Directions: There are 2 passages in this section. Each passage is followed by some questions or unfinished statements. For each of them there are four choices marked A), B), C) and D). You should decide on the best choice and mark the corresponding letter on Answer Sheet 2 with a single line through the centre.
Questions 46 to 50 are based on the following passage.
Social media is absolutely everywhere. Billions of people use social media on a daily basis to create, share, and exchange ideas, messages, and information. Both individuals and businesses post regularly to engage and interact with people from around the world. It is a powerful communication medium that simultaneously provides immediate, frequent, permanent, and wide-reaching information across the globe.
People post their lives on social media for the world to see. Facebook, Twitter, LinkedIn, and countless other social channels provide a quick and simple way to glimpse into a job candidate's personal life—both the positive and negative sides of it. Social media screening is tempting to use as part of the hiring process, but should employers make use of it when researching a potential candidate's background?
Incorporating the use of social media to screen job candidates is not an uncommon practice. A 2018 survey found that almost 70% of employers use social media to screen candidates before hiring them. But there are consequences and potential legal risks involved too. When done inappropriately, social media screening can be considered unethical or even illegal.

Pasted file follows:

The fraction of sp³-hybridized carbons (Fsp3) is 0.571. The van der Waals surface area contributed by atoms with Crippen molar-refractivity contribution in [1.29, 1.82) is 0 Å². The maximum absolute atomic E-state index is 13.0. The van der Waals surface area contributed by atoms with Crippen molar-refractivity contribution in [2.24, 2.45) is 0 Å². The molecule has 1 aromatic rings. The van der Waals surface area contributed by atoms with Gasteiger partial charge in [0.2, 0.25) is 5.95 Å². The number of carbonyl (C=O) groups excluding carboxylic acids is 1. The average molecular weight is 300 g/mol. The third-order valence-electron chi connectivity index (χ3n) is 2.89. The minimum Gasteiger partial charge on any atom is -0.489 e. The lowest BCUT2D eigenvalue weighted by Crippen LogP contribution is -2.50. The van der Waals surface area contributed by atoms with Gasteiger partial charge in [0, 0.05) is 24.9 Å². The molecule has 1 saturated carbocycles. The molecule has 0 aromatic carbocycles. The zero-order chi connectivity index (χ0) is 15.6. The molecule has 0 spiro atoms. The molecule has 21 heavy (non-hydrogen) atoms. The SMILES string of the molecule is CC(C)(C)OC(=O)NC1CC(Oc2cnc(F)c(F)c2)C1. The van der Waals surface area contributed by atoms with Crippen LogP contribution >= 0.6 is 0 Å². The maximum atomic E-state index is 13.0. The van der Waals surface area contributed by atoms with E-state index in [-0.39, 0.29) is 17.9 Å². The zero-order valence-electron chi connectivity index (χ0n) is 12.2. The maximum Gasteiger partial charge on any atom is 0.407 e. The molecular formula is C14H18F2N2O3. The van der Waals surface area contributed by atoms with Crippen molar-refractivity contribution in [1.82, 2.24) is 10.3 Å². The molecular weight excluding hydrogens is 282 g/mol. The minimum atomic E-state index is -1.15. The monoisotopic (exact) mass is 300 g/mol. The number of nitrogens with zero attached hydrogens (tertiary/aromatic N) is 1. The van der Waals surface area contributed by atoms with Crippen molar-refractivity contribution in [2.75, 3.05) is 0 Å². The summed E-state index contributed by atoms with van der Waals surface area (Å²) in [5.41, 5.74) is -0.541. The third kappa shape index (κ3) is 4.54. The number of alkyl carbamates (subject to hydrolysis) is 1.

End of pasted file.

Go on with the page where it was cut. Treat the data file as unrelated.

Social media screening is essentially scrutinising a job candidate's private life. It can reveal information about protected characteristics like age, race, nationality, disability, gender, religion, etc. and that could bias a hiring decision. Pictures or comments on a private page that are taken out of context could ruin a perfectly good candidate's chances of getting hired. This process could potentially give an unfair advantage to one candidate over another. It creates an unequal playing field and potentially provides hiring managers with information that can impact their hiring decision in a negative way.
It's hard to ignore social media as a screening tool. While there are things that you shouldn't see, there are some things that can be lawfully considered—making it a valuable source of relevant information too. Using social media screening appropriately can help ensure that you don't hire a toxic employee who will cost you money or stain your company's reputation. Consider the lawful side of this process and you may be able to hire the best employee ever. There is a delicate balance.
Screening job candidates on social media must be done professionally and responsibly. Companies should stipulate that they will never ask for passwords, be consistent, document decisions, consider the source used and be aware that other laws may apply. In light of this it is probably best to look later in the process and ask human resources for help in navigating it. Social media is here to stay. But before using social media to screen job candidates, consulting with management and legal teams beforehand is essential in order to comply with all laws.